All posts by josephinegoube

Above average cheerful French Londoner. Proud @girlsintech_UK tweeting and blogging about technology, startups & #immigration with @visa_help. Personal tweets & posts about #Politics #UrbanPlanning #Maps & #Infographics

Happy Migrants Day

Today is International Migrant’s Day! The day celebrates our human history, the story of hundreds of millions of courageous individuals who chose to overcome adversity and work at creating a better life for themselves in a foreign country.

Migration is a powerful expression of will and courage. Today, it is estimated that 250 million people have migrated to another country – making this population some sort of fifth continent.

The factors fuelling migration are 80% of the time economic reasons but one cannot confuse this consideration, for the spark by which the migration journeys started: poverty, war and environmental disasters.

Today, long-term and short-term migration is also an expression of our advancement in technology, globalisation and the reduction of costs of transports. The recent refugee crisis has highlighted how these elements have to play – mobile phones are acting as a lifeline and Facebook groups a source of information – but also stresses the need to rethink the dichotomy between economic migrants and refugees.

Many genuine asylum seekers are now trapped in a bureaucratic system that prevents them with going on with their lives: putting them in legal limbo and preventing them from starting any paid working activity. Many migrants are destitute of rights as extreme rights parties gain followers and blame foreigners for the economic crisis.

There is hope. Since the picture of the little Aylan Kurdi on the beach, civil society has woken up to the issue and responded with empathy – the spread of a Welcome Refugees movement across Europe – and with determination to help solve the problem – the coming together of tech entrepreneurs and engineers to create apps for refugees (Techfugees).

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Refugees & migrants arriving in Europe this year will define a lot of the future of Europe.

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This blog post is dedicated to Migreat staff, each of them amazing individuals (migrants themselves!) working everyday at producing information in 12 languages to migrants around the world heading to Europe.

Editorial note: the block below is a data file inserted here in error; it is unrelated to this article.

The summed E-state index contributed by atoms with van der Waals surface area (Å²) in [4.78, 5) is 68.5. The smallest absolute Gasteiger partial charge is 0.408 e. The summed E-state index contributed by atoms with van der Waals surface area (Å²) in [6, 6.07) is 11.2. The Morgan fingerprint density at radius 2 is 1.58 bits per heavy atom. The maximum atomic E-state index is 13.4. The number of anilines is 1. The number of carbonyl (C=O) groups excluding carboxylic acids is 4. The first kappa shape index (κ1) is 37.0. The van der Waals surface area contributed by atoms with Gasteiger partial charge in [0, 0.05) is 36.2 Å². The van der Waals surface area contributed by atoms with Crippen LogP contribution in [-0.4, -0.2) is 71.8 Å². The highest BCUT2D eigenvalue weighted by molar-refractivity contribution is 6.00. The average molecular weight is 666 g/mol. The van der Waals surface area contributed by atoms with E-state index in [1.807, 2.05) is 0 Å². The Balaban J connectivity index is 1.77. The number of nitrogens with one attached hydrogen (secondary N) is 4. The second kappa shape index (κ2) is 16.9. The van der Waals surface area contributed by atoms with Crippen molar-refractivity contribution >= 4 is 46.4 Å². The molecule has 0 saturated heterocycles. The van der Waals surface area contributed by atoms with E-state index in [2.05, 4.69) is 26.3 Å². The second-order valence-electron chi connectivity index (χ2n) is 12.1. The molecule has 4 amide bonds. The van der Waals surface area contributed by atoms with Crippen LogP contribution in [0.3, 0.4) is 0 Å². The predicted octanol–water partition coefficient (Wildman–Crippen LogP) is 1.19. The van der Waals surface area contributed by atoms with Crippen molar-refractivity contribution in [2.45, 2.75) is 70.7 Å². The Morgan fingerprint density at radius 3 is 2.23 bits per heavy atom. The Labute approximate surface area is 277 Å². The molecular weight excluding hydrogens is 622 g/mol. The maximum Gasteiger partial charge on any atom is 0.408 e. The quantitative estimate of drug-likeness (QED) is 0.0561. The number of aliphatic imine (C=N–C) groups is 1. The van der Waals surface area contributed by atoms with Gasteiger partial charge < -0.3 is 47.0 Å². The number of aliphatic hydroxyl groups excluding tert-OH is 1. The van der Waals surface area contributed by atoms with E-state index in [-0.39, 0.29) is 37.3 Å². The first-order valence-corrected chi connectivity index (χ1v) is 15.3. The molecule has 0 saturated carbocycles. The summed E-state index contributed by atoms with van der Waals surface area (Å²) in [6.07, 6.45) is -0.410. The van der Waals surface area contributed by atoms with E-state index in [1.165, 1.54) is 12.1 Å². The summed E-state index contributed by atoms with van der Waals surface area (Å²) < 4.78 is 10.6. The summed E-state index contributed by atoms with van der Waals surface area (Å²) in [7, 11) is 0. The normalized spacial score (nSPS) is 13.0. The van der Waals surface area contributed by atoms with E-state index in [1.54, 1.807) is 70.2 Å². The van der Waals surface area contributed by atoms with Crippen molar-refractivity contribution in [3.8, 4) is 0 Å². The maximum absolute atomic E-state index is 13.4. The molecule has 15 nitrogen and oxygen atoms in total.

Thank you to each one of you – for a fun and successful year of high quality and trust worthy content and events.

Tuition-Free Online degrees Offered To 500 Syrian Refugees

University of the People (UoPeople) offers tuition-free, accredited online degrees in Computer Science & Business Administration to Syrian refugees.

Free online accredited online degrees for Syrian Refugees
Generously donated in-part by the Fondation Hoffmann, this scholarship is available to all students who identify as a refugee or asylum seeker from Syria only.

The special scholarship will cover the costs of examination fees for up to 10 exams. Upon completion of the funds awarded, students may apply for another scholarship, and thus potentially cover the entire cost of a 2-year Associate or 4-year Bachelor’s degree.

Students only need to prove they have a qualified level of English, completed high school and have access to computers with internet. 

A special policy, approved by the DEAC (University’s US accrediting agency), has been established in order to admit refugees and asylum seekers even if official transcripts and documents of previous degrees cannot be obtained.

How to register for the online degree
To apply for the scholarship, refugee students from Syria must simply start their online application. The online application is divided in four steps.

Before you complete Step 4, you will receive an email from your personal Admissions Advisor.

You will need to reply to him/her and mention that you are a refugee from Syria and you are interested in the scholarship. They will be happy to help you from there onwards.

UoPeople is an accredited online university. Refugee students in camps, moving to a new country or returning home will be able to pursue higher education wherever they are.

French Tech Ticket: A Financial incentive to foreign Entrepreneurs

France wants to attract foreign entrepreneurs and startups.

Foreign entrepreneurs granted the new French Entrepreneur visa (also called French Tech Ticket) will be provided with a grant of12,500Euros which will be exempted of income tax and social taxation (CSG-CRDS) – as agreed by the French Parliament in the amendment of a law on international investment.

The French Gov and the city of Paris launched the French Tech Ticket visa this year to promote its startup eco-system worldwide. This financial incentive aims to attract and support foreign entrepreneurs starting innovative companies in France.

The French Tech Ticket acts as a comprehensive  “Welcome Pack” for foreign entrepreneurs. Successful applicants will benefit from a fast track visa process to obtain a work visa and receive  – on top of a grant of 12,500Euros per founder (maximum 3 people) –  an office space in a partner startup incubator, support on settling down and discounts on Air France flights.

The grant of 12.500Euros is renewable after 6 months if the project shows traction. Next year, the French Tech Ticket should be extended to the whole country incubators. For now, the French Tech Ticket works only with foreign entrepreneurs wanting to relocate in Paris.

Making Economic Sense